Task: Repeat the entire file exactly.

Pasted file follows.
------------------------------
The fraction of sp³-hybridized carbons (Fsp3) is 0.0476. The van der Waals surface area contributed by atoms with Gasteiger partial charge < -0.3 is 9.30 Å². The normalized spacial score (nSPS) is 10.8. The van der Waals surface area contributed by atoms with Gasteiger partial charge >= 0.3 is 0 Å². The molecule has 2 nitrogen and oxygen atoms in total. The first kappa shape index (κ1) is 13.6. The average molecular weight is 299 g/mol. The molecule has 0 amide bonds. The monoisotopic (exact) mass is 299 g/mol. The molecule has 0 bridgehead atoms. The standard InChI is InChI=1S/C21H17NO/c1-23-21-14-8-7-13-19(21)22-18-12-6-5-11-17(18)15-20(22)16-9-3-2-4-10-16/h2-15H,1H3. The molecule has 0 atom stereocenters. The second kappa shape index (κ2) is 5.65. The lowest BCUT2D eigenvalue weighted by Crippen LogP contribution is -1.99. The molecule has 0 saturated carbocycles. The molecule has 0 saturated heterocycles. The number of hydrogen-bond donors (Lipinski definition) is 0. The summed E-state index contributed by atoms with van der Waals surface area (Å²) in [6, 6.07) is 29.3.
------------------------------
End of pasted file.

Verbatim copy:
The fraction of sp³-hybridized carbons (Fsp3) is 0.0476. The van der Waals surface area contributed by atoms with Gasteiger partial charge < -0.3 is 9.30 Å². The normalized spacial score (nSPS) is 10.8. The van der Waals surface area contributed by atoms with Gasteiger partial charge >= 0.3 is 0 Å². The molecule has 2 nitrogen and oxygen atoms in total. The first kappa shape index (κ1) is 13.6. The average molecular weight is 299 g/mol. The molecule has 0 amide bonds. The monoisotopic (exact) mass is 299 g/mol. The molecule has 0 bridgehead atoms. The standard InChI is InChI=1S/C21H17NO/c1-23-21-14-8-7-13-19(21)22-18-12-6-5-11-17(18)15-20(22)16-9-3-2-4-10-16/h2-15H,1H3. The molecule has 0 atom stereocenters. The second kappa shape index (κ2) is 5.65. The lowest BCUT2D eigenvalue weighted by Crippen LogP contribution is -1.99. The molecule has 0 saturated carbocycles. The molecule has 0 saturated heterocycles. The number of hydrogen-bond donors (Lipinski definition) is 0. The summed E-state index contributed by atoms with van der Waals surface area (Å²) in [6, 6.07) is 29.3.